20200707, 16:09  #326 
"Rich"
Aug 2002
Benicia, California
2×557 Posts 

20200707, 17:04  #327 
"Ed Hall"
Dec 2009
Adirondack Mtns
2·1,627 Posts 
Latest Data Harvesting
Here's of an example of my latest play. I'm showing 8128^1 through 8128^5, because this range shows all three endings (Cycle, Prime, Open):
Code:
Statistics for Sequences in Base 8128 Table Stats for 8128^1: The first term is perfect. Total abundant terms: 0 Total deficient terms: 0 Most sequential abundant terms: 0 Most sequential deficient terms: 0 Parity changes even to odd: 0 Parity changes odd to even: 0 Number of abundant peaks: 0 The complete (current) last line is: 2 . 8128 = 2^6 * 127 Sequence terminates in a cycle. Stats for 8128^2: The first term is abundant. Total abundant terms: 1 Total deficient terms: 0 Most sequential abundant terms: 1 Most sequential deficient terms: 0 Parity changes even to odd: 1 Parity changes odd to even: 0 Number of abundant peaks: 0 The complete (current) last line is: 1 . 67096703 = 67096703 Sequence terminates in a Prime. Stats for 8128^3: The first term is abundant. Total abundant terms: 31 Total deficient terms: 44 Most sequential abundant terms: 11 Most sequential deficient terms: 30 Parity changes even to odd: 1 Parity changes odd to even: 0 Number of abundant peaks: 7 Greatest abundant peak (13dd): 8188451842630 Greatest peak larger than first term: Yes The complete (current) last line is: 75 . 588169 = 588169 Sequence terminates in a Prime. Stats for 8128^4: The first term is abundant. Total abundant terms: 1 Total deficient terms: 6 Most sequential abundant terms: 1 Most sequential deficient terms: 6 Parity changes even to odd: 1 Parity changes odd to even: 0 Number of abundant peaks: 1 Greatest abundant peak (16dd): 4433780393574655 Greatest peak larger than first term: Yes The complete (current) last line is: 7 . 4676239 = 4676239 Sequence terminates in a Prime. Stats for 8128^5: The first term is abundant. Total abundant terms: 668 Total deficient terms: 235 Most sequential abundant terms: 243 Most sequential deficient terms: 27 Parity changes even to odd: 0 Parity changes odd to even: 0 Number of abundant peaks: 30 Greatest abundant peak (108dd): 132753974028868296806704376876902835792862284557288443803825213072201704392301945780093329848100479057972132862079756272 Greatest peak larger than first term: Yes The complete (current) last line is: 903 . 132753974028868296806704376876902835792862284557288443803825213072201704392301945780093329848100479057972132862079756272 = 2^4 * 3 * 11 * 31 * 73 * 6703 Sequence is still open. Last fiddled with by EdH on 20200707 at 17:07 Reason: misspillin repar 
20200707, 18:24  #328 
"Ed Hall"
Dec 2009
Adirondack Mtns
3254_{10} Posts 
Here's a current run for the base 2 table:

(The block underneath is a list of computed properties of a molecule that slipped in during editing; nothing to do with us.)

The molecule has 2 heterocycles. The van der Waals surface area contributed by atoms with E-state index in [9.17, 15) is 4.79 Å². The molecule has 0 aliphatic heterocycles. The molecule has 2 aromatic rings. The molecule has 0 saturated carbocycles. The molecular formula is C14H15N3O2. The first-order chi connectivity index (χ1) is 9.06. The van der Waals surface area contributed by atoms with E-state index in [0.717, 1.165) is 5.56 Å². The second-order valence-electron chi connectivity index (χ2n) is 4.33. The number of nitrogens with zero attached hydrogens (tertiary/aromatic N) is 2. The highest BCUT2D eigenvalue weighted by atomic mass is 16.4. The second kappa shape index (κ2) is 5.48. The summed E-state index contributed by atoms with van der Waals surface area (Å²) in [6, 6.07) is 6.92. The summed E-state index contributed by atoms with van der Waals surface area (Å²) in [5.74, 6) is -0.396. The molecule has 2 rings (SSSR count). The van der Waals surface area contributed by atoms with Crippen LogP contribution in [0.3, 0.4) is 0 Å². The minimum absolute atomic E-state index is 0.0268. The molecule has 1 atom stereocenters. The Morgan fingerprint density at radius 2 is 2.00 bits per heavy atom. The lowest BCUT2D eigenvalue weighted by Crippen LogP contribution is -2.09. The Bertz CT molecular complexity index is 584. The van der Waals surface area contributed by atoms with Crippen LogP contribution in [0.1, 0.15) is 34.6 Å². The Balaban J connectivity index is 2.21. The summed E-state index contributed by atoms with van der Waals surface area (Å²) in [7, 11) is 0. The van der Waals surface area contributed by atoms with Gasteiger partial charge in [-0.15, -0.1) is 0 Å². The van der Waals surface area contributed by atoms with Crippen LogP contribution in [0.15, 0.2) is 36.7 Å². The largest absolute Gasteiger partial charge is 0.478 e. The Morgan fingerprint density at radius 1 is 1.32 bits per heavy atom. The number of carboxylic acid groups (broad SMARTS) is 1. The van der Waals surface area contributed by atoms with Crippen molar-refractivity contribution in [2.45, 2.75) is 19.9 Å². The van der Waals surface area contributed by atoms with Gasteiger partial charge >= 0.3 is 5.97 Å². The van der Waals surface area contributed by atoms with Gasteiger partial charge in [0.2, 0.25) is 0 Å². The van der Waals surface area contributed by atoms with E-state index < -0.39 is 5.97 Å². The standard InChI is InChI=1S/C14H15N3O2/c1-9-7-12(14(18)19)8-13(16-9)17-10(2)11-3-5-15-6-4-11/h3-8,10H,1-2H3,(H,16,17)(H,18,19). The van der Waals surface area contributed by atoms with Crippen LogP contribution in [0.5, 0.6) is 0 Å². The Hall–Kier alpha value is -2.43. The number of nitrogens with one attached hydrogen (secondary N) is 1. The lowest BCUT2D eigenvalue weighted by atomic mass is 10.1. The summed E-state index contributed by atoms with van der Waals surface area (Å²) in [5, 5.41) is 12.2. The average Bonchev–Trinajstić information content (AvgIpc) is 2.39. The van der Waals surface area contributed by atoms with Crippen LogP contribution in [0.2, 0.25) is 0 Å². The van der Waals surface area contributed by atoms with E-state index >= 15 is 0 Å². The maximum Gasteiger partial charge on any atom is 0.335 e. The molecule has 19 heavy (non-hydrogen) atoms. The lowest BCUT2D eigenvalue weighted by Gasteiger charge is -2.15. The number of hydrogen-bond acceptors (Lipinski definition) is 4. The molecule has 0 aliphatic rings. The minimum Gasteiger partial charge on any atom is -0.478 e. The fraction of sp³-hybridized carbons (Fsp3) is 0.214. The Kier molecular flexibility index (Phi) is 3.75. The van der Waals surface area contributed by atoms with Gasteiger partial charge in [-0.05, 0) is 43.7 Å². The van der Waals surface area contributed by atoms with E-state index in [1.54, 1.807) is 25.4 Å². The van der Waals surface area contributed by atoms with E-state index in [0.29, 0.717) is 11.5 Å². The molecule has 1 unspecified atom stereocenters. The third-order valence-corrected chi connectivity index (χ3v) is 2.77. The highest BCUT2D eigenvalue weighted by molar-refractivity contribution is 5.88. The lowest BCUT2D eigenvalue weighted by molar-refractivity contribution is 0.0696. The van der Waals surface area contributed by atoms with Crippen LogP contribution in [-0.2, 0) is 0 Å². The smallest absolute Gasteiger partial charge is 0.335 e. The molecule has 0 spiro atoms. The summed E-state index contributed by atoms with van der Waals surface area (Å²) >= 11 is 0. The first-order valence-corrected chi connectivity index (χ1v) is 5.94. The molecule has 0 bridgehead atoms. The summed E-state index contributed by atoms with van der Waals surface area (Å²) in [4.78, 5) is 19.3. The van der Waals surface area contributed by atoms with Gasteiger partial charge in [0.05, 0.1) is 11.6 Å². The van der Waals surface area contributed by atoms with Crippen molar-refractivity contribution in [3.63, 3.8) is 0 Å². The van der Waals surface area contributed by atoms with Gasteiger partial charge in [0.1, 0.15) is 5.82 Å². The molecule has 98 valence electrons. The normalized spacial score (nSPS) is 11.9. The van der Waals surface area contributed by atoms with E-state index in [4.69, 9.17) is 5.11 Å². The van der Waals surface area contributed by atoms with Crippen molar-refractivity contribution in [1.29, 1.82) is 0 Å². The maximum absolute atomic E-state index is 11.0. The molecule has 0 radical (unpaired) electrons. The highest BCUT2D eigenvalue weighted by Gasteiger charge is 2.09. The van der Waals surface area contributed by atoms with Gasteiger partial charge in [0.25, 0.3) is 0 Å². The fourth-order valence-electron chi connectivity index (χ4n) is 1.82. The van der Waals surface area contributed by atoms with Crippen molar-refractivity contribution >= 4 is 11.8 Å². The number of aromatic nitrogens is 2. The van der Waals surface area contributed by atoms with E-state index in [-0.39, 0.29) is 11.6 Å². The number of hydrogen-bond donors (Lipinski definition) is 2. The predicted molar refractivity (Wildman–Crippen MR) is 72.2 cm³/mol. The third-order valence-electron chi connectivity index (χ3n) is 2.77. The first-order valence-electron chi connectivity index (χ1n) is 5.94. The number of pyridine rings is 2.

Edit: Added bases 3, 5 and 6: Edit2: Added base 7: Edit3: I have noticed a flaw! For open sequences that are currently riding an abundant climb, I have considered the last term as the current maximum if it is higher than the others. However, the size (xxdd) represents the previous maximum. I will fix this and reattach the affected files. Edit4: Files replaced with corrected versions. (Files current as of Edit date shown below.) Last fiddled with by EdH on 20200708 at 01:59 
20200708, 09:51  #329 
Oct 2011
5·53 Posts 
@ richs :
OK, I'll make all the changes in the next update, very soon... A lot of thanks ! @ EdH : Thank you very much for all your files. Bases 2, 3, 5, 6 and 7 should do me for now. I will try to verify all of this and try to reproduce the results of your program in a few days. Because now, I'm focusing on the sequences that end with prime numbers and creating a table to compare the bases between them. I think I will be able to show this table here in this forum today or tomorrow... I have a suggestion for the presentation of your results. If it is not too complicated for you, would it be possible to recreate the files for bases 2, 3, 5, 6 and 7 by doing the modification like this : Replace this : Code:
Stats for 3^5: The first term is deficient. Total abundant terms: 1 Total deficient terms: 6 Most sequential abundant terms: 1 Most sequential deficient terms: 4 Parity changes even to odd: 2 Parity changes odd to even: 2 Number of abundant peaks: 1 Greatest abundant peak (2dd): 16 Greatest peak larger than first term: No The complete (current) last line is: 7 . 3 = 3 Sequence terminates in a Prime. Code:
[3, 5, 0, 1, 6, 1, 4, 2, 2, 1, 16, 0, 7, 3] [a, b, c, d, e, f, g, h, i, j, k, l, m, n] a : base b : exponent c : 0 if deficient, 1 if abundant d : number of total abundant terms e : number of total deficient terms f : most sequential abundant terms g : most sequential deficient terms h : parity changes even to odd i : parity changes odd to even j : number of abundant peaks k : greatest abundant peak (2dd) l : greatest peak larger than first term 1 if yes and 0 if no m : last index n : last term There's no problem if it's too constraining for you to recreate the files like that, I'd settle for the original form ! And to answer some of your questions above :  In my opinion, yes, a single abundant line is of interest.  Yes, I plan to work in August on all the prime numbers that appear in a sequence and not only on the last one. I'll take into account even the small prime numbers...  There are so few cycles at the moment in our data that I plan to fix the problem by writing the data manually for only the cycles !  The work on openend sequences will only be useful when I work on the prime numbers appearing in all the terms of the sequence and not only on the last terms of the sequences that end. 
20200708, 11:19  #330 
"Ed Hall"
Dec 2009
Adirondack Mtns
2·1,627 Posts 
This should be fairly simple. I have the programs/scripts written and .elfs saved. I just need to modify some things.
I'll skip open sequences for now, since you mention it for later work. That way I won't have to check for updates of any .elfs. For later, as to primes found within a sequence, will you need a count of each or just a list?